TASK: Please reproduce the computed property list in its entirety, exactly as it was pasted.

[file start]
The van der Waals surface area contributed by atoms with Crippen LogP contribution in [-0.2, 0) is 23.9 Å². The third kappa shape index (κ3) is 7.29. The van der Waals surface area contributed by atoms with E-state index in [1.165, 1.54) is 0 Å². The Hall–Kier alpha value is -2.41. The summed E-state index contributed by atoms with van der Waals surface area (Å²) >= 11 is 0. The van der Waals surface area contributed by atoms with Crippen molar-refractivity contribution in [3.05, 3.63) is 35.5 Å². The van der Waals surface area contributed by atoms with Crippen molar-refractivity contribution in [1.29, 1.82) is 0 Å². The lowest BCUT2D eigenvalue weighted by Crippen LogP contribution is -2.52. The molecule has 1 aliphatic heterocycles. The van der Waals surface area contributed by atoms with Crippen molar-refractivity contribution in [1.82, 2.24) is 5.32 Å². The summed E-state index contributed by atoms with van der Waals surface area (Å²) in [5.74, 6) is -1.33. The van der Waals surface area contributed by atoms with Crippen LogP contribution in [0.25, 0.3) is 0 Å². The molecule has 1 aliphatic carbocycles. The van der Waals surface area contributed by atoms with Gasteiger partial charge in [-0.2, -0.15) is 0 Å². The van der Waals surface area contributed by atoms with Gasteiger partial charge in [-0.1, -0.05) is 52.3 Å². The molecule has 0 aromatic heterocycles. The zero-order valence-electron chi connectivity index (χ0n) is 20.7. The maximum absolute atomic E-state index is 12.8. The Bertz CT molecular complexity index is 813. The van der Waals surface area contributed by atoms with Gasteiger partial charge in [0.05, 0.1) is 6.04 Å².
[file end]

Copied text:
The van der Waals surface area contributed by atoms with Crippen LogP contribution in [-0.2, 0) is 23.9 Å². The third kappa shape index (κ3) is 7.29. The van der Waals surface area contributed by atoms with E-state index in [1.165, 1.54) is 0 Å². The Hall–Kier alpha value is -2.41. The summed E-state index contributed by atoms with van der Waals surface area (Å²) >= 11 is 0. The van der Waals surface area contributed by atoms with Crippen molar-refractivity contribution in [3.05, 3.63) is 35.5 Å². The van der Waals surface area contributed by atoms with Crippen molar-refractivity contribution in [1.29, 1.82) is 0 Å². The lowest BCUT2D eigenvalue weighted by Crippen LogP contribution is -2.52. The molecule has 1 aliphatic heterocycles. The van der Waals surface area contributed by atoms with Crippen molar-refractivity contribution in [1.82, 2.24) is 5.32 Å². The summed E-state index contributed by atoms with van der Waals surface area (Å²) in [5.74, 6) is -1.33. The van der Waals surface area contributed by atoms with Crippen LogP contribution in [0.25, 0.3) is 0 Å². The molecule has 1 aliphatic carbocycles. The van der Waals surface area contributed by atoms with Gasteiger partial charge in [-0.2, -0.15) is 0 Å². The van der Waals surface area contributed by atoms with Gasteiger partial charge in [-0.1, -0.05) is 52.3 Å². The molecule has 0 aromatic heterocycles. The zero-order valence-electron chi connectivity index (χ0n) is 20.7. The maximum absolute atomic E-state index is 12.8. The Bertz CT molecular complexity index is 813. The van der Waals surface area contributed by atoms with Gasteiger partial charge in [0.05, 0.1) is 6.04 Å².